I Wish I Were Born 30 Years Earlier

"Call me a pessimist, call me Ishmael, but I think that book publishing is about to slide into the sea. We live in a literate time, and our children are writing up a storm, often combining letters and numerals (U R 2 1derful), blogging like crazy, reading for hours off their little screens, surfing around from Henry James to Jesse James to the epistle of James to pajamas to Obama to Alabama to Alanon to non-sequiturs, sequins, penguins, penal institutions, and it's all free, and you read freely, you're not committed to anything the way you are when you shell out $30 for a book, you're like a hummingbird in an endless meadow of flowers.

Back in the day, we became writers through the laying on of hands. Some teacher who we worshipped touched our shoulder, and this benediction saw us through a hundred defeats. And then an editor smiled on us and wrote us a check, and our babies got shoes. But in the New Era, writers will be self-anointed. No passing of the torch. Just sit down and write the book. And The New York Times, the great brand name of publishing, whose imprimatur you covet for your book ("brilliantly lyrical, edgy, suffused with light" — NY Times) will vanish (Poof!). And editors will vanish.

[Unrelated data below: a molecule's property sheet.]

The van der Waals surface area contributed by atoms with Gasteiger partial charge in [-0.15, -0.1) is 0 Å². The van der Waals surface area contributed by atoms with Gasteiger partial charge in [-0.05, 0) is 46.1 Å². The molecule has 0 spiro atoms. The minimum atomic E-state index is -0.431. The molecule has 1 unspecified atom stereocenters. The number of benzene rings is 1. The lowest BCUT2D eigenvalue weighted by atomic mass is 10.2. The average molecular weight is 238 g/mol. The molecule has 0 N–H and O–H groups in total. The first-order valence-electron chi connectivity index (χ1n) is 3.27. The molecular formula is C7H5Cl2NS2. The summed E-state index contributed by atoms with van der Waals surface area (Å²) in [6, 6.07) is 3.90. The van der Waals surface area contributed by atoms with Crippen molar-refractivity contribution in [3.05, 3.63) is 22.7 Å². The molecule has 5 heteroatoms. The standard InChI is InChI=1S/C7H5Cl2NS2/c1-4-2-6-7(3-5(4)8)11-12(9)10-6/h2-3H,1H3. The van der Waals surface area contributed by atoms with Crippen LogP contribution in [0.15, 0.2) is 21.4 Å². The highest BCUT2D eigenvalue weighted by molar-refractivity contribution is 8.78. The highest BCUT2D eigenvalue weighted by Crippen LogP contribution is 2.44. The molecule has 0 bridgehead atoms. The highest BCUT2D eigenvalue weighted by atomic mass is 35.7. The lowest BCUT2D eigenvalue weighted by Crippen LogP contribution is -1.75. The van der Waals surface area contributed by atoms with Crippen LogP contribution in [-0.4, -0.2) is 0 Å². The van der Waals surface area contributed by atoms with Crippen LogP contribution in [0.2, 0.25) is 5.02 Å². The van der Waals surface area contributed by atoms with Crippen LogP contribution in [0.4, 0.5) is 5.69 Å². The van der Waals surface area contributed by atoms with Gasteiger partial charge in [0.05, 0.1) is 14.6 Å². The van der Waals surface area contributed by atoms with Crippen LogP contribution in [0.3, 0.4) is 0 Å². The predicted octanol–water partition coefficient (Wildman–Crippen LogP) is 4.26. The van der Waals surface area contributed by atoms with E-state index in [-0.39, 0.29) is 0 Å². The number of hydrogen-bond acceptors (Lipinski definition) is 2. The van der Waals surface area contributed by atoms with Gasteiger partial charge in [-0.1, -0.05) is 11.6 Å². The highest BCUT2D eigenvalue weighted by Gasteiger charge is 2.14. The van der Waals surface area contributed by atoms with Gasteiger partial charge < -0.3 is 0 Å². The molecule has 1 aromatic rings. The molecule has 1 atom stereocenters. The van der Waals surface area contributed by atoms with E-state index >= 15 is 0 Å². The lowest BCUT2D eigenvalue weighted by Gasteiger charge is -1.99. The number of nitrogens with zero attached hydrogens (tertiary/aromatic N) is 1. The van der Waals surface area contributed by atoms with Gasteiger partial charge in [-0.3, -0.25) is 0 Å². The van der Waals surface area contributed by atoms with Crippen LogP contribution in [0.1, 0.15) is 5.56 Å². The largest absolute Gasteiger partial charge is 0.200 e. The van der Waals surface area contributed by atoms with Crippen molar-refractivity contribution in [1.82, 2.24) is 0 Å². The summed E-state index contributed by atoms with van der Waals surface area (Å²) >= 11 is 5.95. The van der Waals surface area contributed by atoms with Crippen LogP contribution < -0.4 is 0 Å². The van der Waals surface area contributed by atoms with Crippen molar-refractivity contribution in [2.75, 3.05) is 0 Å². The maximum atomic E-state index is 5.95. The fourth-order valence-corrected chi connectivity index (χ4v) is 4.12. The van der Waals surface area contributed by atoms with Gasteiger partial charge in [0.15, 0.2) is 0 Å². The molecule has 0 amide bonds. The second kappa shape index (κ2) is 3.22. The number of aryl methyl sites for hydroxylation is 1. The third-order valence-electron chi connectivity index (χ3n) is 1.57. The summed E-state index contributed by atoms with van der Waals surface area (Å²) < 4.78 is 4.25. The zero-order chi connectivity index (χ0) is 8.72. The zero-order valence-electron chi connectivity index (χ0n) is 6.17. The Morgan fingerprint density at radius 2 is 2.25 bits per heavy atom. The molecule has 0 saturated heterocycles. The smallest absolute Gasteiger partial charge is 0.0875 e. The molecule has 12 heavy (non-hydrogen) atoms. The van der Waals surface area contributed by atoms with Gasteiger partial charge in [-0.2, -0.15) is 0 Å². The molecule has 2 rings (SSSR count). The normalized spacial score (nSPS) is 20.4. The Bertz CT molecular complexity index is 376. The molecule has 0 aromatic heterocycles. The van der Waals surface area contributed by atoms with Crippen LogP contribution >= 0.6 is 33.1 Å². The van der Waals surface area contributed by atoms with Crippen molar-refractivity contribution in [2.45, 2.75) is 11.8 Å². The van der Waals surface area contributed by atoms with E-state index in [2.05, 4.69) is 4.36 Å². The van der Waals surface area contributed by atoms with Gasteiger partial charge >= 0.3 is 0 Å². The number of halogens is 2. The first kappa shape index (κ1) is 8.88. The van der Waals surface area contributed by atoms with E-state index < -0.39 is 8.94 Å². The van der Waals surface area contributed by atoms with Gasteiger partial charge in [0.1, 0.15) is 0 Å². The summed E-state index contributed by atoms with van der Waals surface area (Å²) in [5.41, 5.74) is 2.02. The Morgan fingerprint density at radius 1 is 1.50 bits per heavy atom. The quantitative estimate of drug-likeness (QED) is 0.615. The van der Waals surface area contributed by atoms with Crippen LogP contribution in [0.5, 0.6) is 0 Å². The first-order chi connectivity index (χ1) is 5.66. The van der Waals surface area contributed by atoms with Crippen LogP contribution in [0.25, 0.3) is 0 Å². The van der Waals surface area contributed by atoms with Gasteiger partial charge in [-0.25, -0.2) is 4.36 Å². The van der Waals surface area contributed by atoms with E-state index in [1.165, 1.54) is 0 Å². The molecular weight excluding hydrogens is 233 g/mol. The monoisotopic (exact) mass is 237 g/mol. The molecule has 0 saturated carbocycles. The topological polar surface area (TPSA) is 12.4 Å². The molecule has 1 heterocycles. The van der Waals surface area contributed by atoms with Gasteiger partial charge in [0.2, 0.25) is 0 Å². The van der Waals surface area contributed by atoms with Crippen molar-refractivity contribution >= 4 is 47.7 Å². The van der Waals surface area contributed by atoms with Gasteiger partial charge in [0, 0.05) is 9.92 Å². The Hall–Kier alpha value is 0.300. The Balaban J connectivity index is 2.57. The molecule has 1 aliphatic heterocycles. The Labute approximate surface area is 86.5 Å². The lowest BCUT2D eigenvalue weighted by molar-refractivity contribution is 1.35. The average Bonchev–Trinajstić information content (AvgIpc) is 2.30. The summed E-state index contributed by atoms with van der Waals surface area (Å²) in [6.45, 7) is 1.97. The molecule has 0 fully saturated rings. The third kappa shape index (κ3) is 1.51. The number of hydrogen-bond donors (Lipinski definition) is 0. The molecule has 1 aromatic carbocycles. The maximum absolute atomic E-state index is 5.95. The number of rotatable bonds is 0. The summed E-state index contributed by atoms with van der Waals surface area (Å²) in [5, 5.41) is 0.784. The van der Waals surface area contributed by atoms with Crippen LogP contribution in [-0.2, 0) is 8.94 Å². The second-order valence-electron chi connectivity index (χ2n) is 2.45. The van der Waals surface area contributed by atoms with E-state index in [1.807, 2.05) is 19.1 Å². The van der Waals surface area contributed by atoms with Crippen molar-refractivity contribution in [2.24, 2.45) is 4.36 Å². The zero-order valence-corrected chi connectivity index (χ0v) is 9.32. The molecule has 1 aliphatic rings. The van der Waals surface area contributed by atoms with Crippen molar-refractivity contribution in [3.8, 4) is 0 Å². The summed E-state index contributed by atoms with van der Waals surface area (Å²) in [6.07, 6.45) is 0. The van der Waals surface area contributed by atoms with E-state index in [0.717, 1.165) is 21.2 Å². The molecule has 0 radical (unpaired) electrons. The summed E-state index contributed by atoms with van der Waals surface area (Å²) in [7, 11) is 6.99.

Children, I am an author who used to type a book manuscript on a manual typewriter. Yes, I did. And mailed it to a New York publisher in a big manila envelope with actual postage stamps on it. And kept a carbon copy for myself. I waited for a month or so and then got an acceptance letter in the mail. It was typed on paper. They offered to pay me a large sum of money. I read it over and over and ran up and down the rows of corn whooping. It was beautiful, the Old Era. I'm sorry you missed it." -Garrison Keillor for the Baltimore Sun

Now, I think Keillor is right and these ideas are daunting. I wish I were born 30 years earlier so I wasn't an English major looking for a job in an industry that is both revolutionizing and falling apart at the seams. Not to mention, as Keillor puts it, editors are vanishing.  Perhaps it's time to abandon my editorial dreams forever. With the industry turning itself inside out - not to mention the fact that our economy is still shitting the bed - it just doesn't seem like the job of my dreams (or anything resembling it) will ever be within grasp.


  1. I know! We graduated two years ago, and we're still looking for jobs. I'm starting to feel like it's never going to happen and I should just give up. I hate it.

  2. Yes. I'm kind of depressed about it but I feel like it's time to move on. *sigh*